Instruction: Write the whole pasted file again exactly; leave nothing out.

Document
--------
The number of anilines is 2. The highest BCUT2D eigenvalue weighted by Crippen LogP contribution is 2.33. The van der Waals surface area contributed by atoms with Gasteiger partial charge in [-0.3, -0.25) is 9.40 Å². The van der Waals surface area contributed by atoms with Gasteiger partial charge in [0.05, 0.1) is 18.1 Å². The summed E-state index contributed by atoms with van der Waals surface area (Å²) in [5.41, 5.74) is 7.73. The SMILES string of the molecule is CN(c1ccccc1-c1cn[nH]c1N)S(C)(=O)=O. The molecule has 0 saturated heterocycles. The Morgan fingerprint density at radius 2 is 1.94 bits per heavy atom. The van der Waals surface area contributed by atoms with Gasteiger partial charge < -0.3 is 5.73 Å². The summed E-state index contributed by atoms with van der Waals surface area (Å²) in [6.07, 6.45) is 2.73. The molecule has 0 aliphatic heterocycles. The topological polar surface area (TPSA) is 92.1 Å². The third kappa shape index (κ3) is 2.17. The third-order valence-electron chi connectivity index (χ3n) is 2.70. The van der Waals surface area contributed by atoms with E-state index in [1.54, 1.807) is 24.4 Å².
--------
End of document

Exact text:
The number of anilines is 2. The highest BCUT2D eigenvalue weighted by Crippen LogP contribution is 2.33. The van der Waals surface area contributed by atoms with Gasteiger partial charge in [-0.3, -0.25) is 9.40 Å². The van der Waals surface area contributed by atoms with Gasteiger partial charge in [0.05, 0.1) is 18.1 Å². The summed E-state index contributed by atoms with van der Waals surface area (Å²) in [5.41, 5.74) is 7.73. The SMILES string of the molecule is CN(c1ccccc1-c1cn[nH]c1N)S(C)(=O)=O. The molecule has 0 saturated heterocycles. The Morgan fingerprint density at radius 2 is 1.94 bits per heavy atom. The van der Waals surface area contributed by atoms with Gasteiger partial charge < -0.3 is 5.73 Å². The summed E-state index contributed by atoms with van der Waals surface area (Å²) in [6.07, 6.45) is 2.73. The molecule has 0 aliphatic heterocycles. The topological polar surface area (TPSA) is 92.1 Å². The third kappa shape index (κ3) is 2.17. The third-order valence-electron chi connectivity index (χ3n) is 2.70. The van der Waals surface area contributed by atoms with E-state index in [1.54, 1.807) is 24.4 Å².